Going Public: Ryan Essex At The Gibson Recovery Center Discusses Treatment Programs
At the August 16th city council meeting, The Gibson Recovery Center of Cape Girardeau was awarded a proclamation by Mayor Bob Fox, designating September 2021 ‘Recovery Month’.
The designation’s intention is to provide prevention, treatment, and recovery support for those in need facing mental and substance abuse disorders.
Mayor Fox explained that for many, recovery is an essential part of living healthy lifestyles both physically and emotionally, and that in the southeast area, hopefully with designations like these, individuals will no longer need to struggle in silence.
The Gibson Recovery center specializes in mental and substance abuse recovery.
Ryan Essex, chief operating officer at the Gibson Recovery Center of Cape Girardeau explained the recognition of local legislative figures supporting proclamations like these are effective in normalizing, and educating the community on difficult subject matters.
“It means that our city government is recognizing that there are problems, but there are also solutions, and there are those that do recover and can be models to those who are still struggling and do want to recover,” said Gibson. “First and foremost, for me it's just the support of our community joining with us and recognizing that people do recover from this disease, and that we're here to help.”
The Gibson Recovery Center offers various recovery programs and counseling services for those struggling with mental disorders like depression anxiety, and substance abuse disorders like addiction to drugs and alcohol.
However, Essex explains those struggling do not always fit in a box when it comes to their recovery process.
“The term recovery--, there is a Webster definition, but what we're talking about is in someone who has struggled at some point in time in their life, and who has either participated in some type of treatment which we offer, or some self help program or through maybe a faith community, to overcome that particular issue with substance, and is living a life now free of that substance, and living a healthy lifestyle.”
Essex added that the goals in recovery, or the idea of being ‘recovered’ are not linear.
“In recovery we allow each person to define what recovery may be for them, so for one person it might be complete and total abstinence for the rest of their life, or another person may come to us and say, my goal is to not drink as often,” said Essex. “So, success is really defined by the individual. And we try to, as much as possible, stay away from trying to define success or failure rate, we like to let that be defined through the treatment process.”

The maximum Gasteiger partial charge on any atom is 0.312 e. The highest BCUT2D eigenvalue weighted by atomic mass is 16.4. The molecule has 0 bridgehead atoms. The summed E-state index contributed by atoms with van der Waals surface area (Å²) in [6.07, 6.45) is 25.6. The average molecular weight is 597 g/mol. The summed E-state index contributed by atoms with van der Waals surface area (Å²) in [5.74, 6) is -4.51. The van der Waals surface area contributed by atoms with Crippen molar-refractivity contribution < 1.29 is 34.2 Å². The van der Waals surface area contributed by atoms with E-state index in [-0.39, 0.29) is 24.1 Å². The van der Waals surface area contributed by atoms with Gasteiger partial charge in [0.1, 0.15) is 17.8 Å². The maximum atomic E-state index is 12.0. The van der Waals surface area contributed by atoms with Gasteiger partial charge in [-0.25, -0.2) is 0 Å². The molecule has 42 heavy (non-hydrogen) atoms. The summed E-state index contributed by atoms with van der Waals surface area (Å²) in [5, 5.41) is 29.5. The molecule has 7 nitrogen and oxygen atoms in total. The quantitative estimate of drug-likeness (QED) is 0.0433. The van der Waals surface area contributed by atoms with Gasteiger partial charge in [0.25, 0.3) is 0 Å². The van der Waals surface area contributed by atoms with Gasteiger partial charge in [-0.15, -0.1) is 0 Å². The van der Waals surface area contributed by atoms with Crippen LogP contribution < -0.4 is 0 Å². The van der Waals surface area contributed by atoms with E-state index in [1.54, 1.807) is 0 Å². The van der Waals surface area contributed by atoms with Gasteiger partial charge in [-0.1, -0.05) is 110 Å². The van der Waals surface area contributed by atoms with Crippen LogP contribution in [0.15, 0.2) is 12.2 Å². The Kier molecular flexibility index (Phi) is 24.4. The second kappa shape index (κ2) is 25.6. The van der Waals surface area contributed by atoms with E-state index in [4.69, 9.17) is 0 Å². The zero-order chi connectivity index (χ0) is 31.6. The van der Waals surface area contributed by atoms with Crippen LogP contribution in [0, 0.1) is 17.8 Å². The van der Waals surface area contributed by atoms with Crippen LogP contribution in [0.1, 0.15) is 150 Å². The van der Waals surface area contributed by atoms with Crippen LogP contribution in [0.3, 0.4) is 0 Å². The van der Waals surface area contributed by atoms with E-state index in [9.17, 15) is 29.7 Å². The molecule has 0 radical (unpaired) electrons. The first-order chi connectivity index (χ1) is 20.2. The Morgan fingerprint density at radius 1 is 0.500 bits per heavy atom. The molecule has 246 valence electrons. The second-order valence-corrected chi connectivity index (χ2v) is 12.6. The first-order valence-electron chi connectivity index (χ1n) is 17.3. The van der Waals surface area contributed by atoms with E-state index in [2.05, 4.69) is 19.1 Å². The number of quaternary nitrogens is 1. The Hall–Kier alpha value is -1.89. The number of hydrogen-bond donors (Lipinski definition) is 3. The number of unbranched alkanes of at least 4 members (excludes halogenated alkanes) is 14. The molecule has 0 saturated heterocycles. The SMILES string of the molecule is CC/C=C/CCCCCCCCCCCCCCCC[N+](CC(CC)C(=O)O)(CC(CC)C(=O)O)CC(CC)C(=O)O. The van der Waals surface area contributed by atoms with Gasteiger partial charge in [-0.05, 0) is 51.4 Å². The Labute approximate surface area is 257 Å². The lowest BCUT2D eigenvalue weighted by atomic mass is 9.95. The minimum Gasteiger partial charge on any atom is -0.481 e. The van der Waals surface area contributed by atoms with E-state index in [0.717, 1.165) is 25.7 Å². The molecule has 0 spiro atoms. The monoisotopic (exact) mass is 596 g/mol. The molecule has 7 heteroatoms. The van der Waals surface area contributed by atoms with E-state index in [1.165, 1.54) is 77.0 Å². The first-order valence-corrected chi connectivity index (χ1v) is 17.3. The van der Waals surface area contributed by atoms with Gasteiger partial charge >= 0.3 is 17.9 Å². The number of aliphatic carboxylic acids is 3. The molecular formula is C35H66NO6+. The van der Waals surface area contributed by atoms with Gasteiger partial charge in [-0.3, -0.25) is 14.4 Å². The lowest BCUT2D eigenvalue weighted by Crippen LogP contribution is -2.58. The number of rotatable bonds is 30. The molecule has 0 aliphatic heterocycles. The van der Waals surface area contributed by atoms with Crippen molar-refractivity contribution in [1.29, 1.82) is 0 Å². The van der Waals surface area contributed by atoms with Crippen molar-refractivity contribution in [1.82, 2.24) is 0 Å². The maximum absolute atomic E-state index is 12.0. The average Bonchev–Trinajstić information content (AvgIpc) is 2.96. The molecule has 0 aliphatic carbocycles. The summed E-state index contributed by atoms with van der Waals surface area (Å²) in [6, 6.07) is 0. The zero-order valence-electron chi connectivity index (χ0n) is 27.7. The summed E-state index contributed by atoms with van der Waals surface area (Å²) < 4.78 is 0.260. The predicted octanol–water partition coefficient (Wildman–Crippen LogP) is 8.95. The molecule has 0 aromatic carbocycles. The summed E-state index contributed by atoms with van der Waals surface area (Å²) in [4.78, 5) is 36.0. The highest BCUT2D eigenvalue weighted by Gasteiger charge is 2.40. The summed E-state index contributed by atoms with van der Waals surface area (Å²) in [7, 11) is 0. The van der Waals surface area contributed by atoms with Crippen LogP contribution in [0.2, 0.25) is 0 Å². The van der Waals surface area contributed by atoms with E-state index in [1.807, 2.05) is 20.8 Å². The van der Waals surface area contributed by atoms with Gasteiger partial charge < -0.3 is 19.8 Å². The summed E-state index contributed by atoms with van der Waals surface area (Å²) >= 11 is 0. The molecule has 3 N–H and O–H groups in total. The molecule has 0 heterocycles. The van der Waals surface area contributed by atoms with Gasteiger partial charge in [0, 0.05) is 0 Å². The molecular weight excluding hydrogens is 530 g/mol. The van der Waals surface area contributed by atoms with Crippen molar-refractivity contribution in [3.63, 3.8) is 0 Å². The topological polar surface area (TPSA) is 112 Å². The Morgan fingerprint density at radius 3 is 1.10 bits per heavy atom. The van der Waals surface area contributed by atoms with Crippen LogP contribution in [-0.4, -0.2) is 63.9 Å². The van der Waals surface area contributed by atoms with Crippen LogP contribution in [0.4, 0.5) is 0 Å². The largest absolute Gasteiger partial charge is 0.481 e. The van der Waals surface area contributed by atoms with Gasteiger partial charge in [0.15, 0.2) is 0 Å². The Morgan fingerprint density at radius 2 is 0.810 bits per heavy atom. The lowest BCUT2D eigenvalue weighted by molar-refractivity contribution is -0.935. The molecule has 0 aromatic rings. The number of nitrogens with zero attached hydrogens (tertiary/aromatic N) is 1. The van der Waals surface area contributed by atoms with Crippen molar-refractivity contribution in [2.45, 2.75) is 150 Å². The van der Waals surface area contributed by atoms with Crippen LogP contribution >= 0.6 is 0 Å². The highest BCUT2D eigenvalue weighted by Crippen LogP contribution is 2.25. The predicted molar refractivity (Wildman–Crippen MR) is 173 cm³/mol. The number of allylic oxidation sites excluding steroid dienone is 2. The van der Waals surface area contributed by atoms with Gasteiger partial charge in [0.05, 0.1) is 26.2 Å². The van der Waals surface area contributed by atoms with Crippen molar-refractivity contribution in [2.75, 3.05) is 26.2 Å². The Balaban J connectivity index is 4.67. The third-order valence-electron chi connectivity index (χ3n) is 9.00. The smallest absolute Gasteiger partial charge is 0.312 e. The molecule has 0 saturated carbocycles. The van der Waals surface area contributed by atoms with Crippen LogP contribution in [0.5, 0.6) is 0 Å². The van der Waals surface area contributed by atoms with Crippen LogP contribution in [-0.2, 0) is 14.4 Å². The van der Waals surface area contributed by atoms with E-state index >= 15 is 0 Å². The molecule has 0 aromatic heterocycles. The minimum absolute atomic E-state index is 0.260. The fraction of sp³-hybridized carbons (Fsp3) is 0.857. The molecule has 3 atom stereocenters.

Essex explained that the treatment in recovery is also specific to each individual seeking care.
“We offer as intensive a program as medical detoxification where someone stays with us and we are staffing that 24 hours a day, we provide residential services where someone might stay with us for two or three weeks and receive counseling therapy services, as well as outpatient services where someone may just come in once a week to talk with the counselor,” said Essex.
Essex mentioned that the recovery process is also as much of a change in lifestyle as it is a mentality, and fully recovering can involve other outside aid.
“In addition we have a lot of other services that we can help them out with--, helping them find stable housing, helping them find good employment, helping them obtain insurance or Medicaid services, whatever it may be.
Additional awareness was brought to the subject of recovery when Governor Mike Parson signed a prescription drug monitoring program into law in July.
“We were strong advocates for it to happen--, having a fully functioning statewide Prescription Drug Monitoring Program allows physicians to monitor more closely what medications their patient may be on in order to alleviate some of the doctor shopping that was happening to you before. A person who has been abusing prescription medications could go to three or four doctors in town, and if they are not all part of the same database, they can see what prescriptions have been filled,” said Essex. “That person may be able to get the same prescription from four different doctors and either abuse them themselves or sell them on the street illegally. We're huge advocates for prescription drug monitoring.”
In addition to recent legislation and other local designations Essex said he hopes this proclamation gives the people of Cape Girardeau hope.
“I just hope it means that people recognize substance abuse is real, and I believe people already realized that, but more than anything, it reveals to people that you can recover from it and you can live a very successful life,” said Essex. “We've got many staff members of ours who are in recovery themselves and they’ve been living very productive and very successful lives for a very long time.”